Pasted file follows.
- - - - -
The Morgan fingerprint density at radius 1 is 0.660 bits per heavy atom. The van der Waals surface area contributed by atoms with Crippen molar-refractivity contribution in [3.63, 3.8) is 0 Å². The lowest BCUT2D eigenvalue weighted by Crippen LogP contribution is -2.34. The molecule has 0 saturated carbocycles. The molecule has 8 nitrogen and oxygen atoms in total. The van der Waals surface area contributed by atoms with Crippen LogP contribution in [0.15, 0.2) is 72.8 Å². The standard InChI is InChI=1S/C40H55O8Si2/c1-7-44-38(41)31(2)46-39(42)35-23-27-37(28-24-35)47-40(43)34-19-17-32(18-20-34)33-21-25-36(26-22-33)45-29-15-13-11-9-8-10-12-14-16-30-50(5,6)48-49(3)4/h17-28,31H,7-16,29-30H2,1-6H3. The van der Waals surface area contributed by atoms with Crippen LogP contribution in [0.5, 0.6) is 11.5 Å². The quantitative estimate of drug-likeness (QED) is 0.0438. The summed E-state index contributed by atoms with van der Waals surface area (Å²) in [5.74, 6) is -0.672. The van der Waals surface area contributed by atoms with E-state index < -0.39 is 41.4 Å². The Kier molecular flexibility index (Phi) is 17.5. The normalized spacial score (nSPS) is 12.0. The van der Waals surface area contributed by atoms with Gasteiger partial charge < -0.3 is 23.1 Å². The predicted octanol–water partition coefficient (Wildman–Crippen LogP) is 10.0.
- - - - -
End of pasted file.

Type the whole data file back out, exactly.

The Morgan fingerprint density at radius 1 is 0.660 bits per heavy atom. The van der Waals surface area contributed by atoms with Crippen molar-refractivity contribution in [3.63, 3.8) is 0 Å². The lowest BCUT2D eigenvalue weighted by Crippen LogP contribution is -2.34. The molecule has 0 saturated carbocycles. The molecule has 8 nitrogen and oxygen atoms in total. The van der Waals surface area contributed by atoms with Crippen LogP contribution in [0.15, 0.2) is 72.8 Å². The standard InChI is InChI=1S/C40H55O8Si2/c1-7-44-38(41)31(2)46-39(42)35-23-27-37(28-24-35)47-40(43)34-19-17-32(18-20-34)33-21-25-36(26-22-33)45-29-15-13-11-9-8-10-12-14-16-30-50(5,6)48-49(3)4/h17-28,31H,7-16,29-30H2,1-6H3. The van der Waals surface area contributed by atoms with Crippen LogP contribution in [0.5, 0.6) is 11.5 Å². The quantitative estimate of drug-likeness (QED) is 0.0438. The summed E-state index contributed by atoms with van der Waals surface area (Å²) in [5.74, 6) is -0.672. The van der Waals surface area contributed by atoms with E-state index < -0.39 is 41.4 Å². The Kier molecular flexibility index (Phi) is 17.5. The normalized spacial score (nSPS) is 12.0. The van der Waals surface area contributed by atoms with Gasteiger partial charge < -0.3 is 23.1 Å². The predicted octanol–water partition coefficient (Wildman–Crippen LogP) is 10.0.